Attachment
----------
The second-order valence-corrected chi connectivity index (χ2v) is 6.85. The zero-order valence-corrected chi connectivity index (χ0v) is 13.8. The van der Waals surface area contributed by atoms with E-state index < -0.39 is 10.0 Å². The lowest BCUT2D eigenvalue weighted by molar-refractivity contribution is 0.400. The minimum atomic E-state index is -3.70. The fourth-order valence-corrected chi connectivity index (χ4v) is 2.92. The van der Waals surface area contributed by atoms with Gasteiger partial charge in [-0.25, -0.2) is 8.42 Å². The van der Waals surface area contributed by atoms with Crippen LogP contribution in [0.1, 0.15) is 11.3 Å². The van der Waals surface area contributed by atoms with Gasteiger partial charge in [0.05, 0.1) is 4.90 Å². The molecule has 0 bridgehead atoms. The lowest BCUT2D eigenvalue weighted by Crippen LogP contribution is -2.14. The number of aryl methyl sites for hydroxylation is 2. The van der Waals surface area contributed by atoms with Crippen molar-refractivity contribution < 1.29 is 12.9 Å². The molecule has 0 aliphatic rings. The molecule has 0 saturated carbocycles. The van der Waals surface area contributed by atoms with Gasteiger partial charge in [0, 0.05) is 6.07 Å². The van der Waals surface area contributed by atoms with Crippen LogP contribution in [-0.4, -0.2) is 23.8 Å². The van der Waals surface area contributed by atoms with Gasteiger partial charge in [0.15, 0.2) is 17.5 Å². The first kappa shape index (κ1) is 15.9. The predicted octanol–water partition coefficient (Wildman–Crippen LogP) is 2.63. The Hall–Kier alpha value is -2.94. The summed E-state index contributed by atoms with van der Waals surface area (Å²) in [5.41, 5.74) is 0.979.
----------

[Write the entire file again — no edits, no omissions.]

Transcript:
The second-order valence-corrected chi connectivity index (χ2v) is 6.85. The zero-order valence-corrected chi connectivity index (χ0v) is 13.8. The van der Waals surface area contributed by atoms with E-state index < -0.39 is 10.0 Å². The lowest BCUT2D eigenvalue weighted by molar-refractivity contribution is 0.400. The minimum atomic E-state index is -3.70. The fourth-order valence-corrected chi connectivity index (χ4v) is 2.92. The van der Waals surface area contributed by atoms with Gasteiger partial charge in [-0.25, -0.2) is 8.42 Å². The van der Waals surface area contributed by atoms with Crippen LogP contribution in [0.1, 0.15) is 11.3 Å². The van der Waals surface area contributed by atoms with Gasteiger partial charge in [0.05, 0.1) is 4.90 Å². The molecule has 0 bridgehead atoms. The lowest BCUT2D eigenvalue weighted by Crippen LogP contribution is -2.14. The number of aryl methyl sites for hydroxylation is 2. The van der Waals surface area contributed by atoms with Crippen molar-refractivity contribution < 1.29 is 12.9 Å². The molecule has 0 aliphatic rings. The molecule has 0 saturated carbocycles. The van der Waals surface area contributed by atoms with Gasteiger partial charge in [0, 0.05) is 6.07 Å². The van der Waals surface area contributed by atoms with Crippen LogP contribution in [-0.4, -0.2) is 23.8 Å². The van der Waals surface area contributed by atoms with Gasteiger partial charge in [0.15, 0.2) is 17.5 Å². The first kappa shape index (κ1) is 15.9. The predicted octanol–water partition coefficient (Wildman–Crippen LogP) is 2.63. The Hall–Kier alpha value is -2.94. The summed E-state index contributed by atoms with van der Waals surface area (Å²) in [5.41, 5.74) is 0.979.